One of the first questions that many bullion dealers ask themselves is,
The truth is that there is no easy answer. There are benefits to investing in both bars and coins, and which one you choose will depend entirely on your preference, as well as what you want your investment to do. To make things a little clearer, let’s take a look at the pros and the cons of investing in bars and coins.
Investing in Bullion Coins
Bullion coins are produced to a high standard and are not intended for circulation. They include specific quantities of precious metals, and may or may not be legal tender (legal tender coins come with certain benefits, including tax savings and government backing). Bullion general refers to something that derives its value entirely from its precious metal content, but it’s not always easy to find bullion coins at — or slightly above — spot price. There are many reasons for this, and we can use 1 ounce silver coins as an example. These are the most popular form of bullion, with coins like the Silver Maple Leaf and the Silver Eagle selling tens of millions a year. These coins contain 1 ounce of pure silver, which is around $15 worth. And each individual coin needs to be struck, polished and then checked. This is a lot of work, and there would be very little profit for dealers or minters if these coins were then sold at spot price, so a small premium is added. This gets smaller as you buy in quantity, with rolls of 10 or 20 coins offering a slight discount and a “Monster Box” (500 coins) coming with a bigger discount.
In this instance, “premium” refers to coins that carry a value that is significantly higher than their intrinsic value. This value can be justified by the quality or the rareness of the coin, and in most cases it is a mixture of the two. “Proof” coins fall into this bracket. They are created to a much higher standard than normal bullion coins and are minted in very low numbers. Historically, a proof coin was a sample, the first coin struck using a particular die in order to check the strike and the quality. Over time, it came to mean a coin that was struck as a limited edition, using dies that were created for that purpose.
As you can see from this Royal Mint article, a lot of time, money and effort goes into making these coins, and they are usually included in presentation slabs or cases to increase their value further. These coins are favored by collectors who want something with a value that is independent of the precious metal value, something that could rise or fall in price much like a limited edition comic book or a first edition novel.
If you are interested only in the intrinsic value of precious metals, then these coins are best avoided, but if you have a passion for precious metals, it’s not easy saying no to some of these beautiful creations.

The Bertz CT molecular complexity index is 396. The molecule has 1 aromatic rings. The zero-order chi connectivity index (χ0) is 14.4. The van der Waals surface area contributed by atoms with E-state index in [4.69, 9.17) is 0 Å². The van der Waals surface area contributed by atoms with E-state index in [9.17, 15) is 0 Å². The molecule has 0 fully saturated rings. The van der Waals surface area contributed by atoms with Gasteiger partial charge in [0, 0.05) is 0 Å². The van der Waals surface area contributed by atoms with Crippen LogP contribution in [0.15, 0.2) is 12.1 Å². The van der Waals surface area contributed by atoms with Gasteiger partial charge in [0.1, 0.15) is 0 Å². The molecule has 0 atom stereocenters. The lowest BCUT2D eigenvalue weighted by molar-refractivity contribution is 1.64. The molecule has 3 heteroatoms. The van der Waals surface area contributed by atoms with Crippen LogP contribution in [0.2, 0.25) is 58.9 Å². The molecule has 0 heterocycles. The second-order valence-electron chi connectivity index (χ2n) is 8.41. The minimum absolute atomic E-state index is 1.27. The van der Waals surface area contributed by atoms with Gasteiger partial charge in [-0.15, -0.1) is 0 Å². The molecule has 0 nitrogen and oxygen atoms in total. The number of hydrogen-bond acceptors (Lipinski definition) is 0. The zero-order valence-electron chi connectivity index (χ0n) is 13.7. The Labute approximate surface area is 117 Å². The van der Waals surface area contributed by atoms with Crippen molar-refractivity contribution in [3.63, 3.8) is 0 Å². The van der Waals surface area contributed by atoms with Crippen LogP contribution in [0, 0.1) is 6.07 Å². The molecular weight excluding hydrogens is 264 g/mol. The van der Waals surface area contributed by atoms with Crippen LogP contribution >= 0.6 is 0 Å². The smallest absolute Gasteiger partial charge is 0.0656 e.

Investing in Bullion Bars
Before a coin is minted, the metal needs to be liquefied, poured and then formed into a uniform sheet. It is then rolled, pressed and shaped, before rounds are punched and the minting process begins. A similar method is used for minted bars, many of which carry a premium (discussed below), but in most cases, the liquid metal is simply poured into predefined molds, and it is then stamped before it has cooled. A similar technique has been used to create precious metal bars for thousands of years. It helps to keep costs down, with the refinery focusing on the precious metal itself, as well as the purifying processes, and not on any meticulous designs or minting processes.
As with coins, there are also premium bars, ones that carry a higher price tag. These work in a different way though. These bars are still valued for their beauty, but they are rarely produced in limited numbers, and the additional premiums often stem from the fact that the bars are given a higher quality finish, are minted to exacting specifications, are included in protective slabs and come with assay certificates that verify the purity of the metal.
Bars that fit into this category include the Lady Fortuna gold bars that are produced by PAMP. And because they were created to such a high standard, and by such a well-known refinery, these bars are usually very easy to sell on when the time comes.
So, what’s best for investors: bars or coins?
As we mentioned at the outset, whether you buy bars or coins will depend on what you want to get out of your investment. If you want something that has the potential to increase in value regardless of the intrinsic value, then premium coins and certain bullion coins are ideal. If you enjoy stacking and collecting precious metals, and get a kick out of them, then you should look to buy bullion coins or minted bars in bulk. However, if you’re only interested in the metal, have no desire to collect and simply want to invest, then focus your attention on poured/cast bars.